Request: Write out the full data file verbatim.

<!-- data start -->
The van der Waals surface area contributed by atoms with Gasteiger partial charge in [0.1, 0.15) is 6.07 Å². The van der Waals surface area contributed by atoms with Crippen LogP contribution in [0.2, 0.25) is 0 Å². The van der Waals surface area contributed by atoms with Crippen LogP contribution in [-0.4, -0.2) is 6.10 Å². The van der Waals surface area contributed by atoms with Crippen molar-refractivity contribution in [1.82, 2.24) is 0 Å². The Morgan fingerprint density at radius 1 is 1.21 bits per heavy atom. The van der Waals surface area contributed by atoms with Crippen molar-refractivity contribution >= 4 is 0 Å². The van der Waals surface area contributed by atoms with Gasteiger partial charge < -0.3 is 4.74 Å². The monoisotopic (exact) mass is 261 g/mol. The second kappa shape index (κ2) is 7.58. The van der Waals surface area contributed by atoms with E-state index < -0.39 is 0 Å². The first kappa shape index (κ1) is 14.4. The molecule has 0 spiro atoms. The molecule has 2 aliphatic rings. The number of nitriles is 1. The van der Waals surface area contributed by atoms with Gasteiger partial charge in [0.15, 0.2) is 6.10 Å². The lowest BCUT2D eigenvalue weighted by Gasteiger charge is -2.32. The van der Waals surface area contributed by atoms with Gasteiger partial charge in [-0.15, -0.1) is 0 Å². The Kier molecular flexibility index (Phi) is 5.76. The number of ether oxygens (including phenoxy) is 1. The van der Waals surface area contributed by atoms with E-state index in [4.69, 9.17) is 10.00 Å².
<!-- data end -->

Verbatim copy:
The van der Waals surface area contributed by atoms with Gasteiger partial charge in [0.1, 0.15) is 6.07 Å². The van der Waals surface area contributed by atoms with Crippen LogP contribution in [0.2, 0.25) is 0 Å². The van der Waals surface area contributed by atoms with Crippen LogP contribution in [-0.4, -0.2) is 6.10 Å². The van der Waals surface area contributed by atoms with Crippen molar-refractivity contribution in [1.82, 2.24) is 0 Å². The Morgan fingerprint density at radius 1 is 1.21 bits per heavy atom. The van der Waals surface area contributed by atoms with Crippen molar-refractivity contribution >= 4 is 0 Å². The van der Waals surface area contributed by atoms with Gasteiger partial charge < -0.3 is 4.74 Å². The monoisotopic (exact) mass is 261 g/mol. The second kappa shape index (κ2) is 7.58. The van der Waals surface area contributed by atoms with E-state index < -0.39 is 0 Å². The first kappa shape index (κ1) is 14.4. The molecule has 0 spiro atoms. The molecule has 2 aliphatic rings. The number of nitriles is 1. The van der Waals surface area contributed by atoms with Gasteiger partial charge in [0.15, 0.2) is 6.10 Å². The lowest BCUT2D eigenvalue weighted by Gasteiger charge is -2.32. The van der Waals surface area contributed by atoms with Gasteiger partial charge in [-0.15, -0.1) is 0 Å². The Kier molecular flexibility index (Phi) is 5.76. The number of ether oxygens (including phenoxy) is 1. The van der Waals surface area contributed by atoms with E-state index in [4.69, 9.17) is 10.00 Å².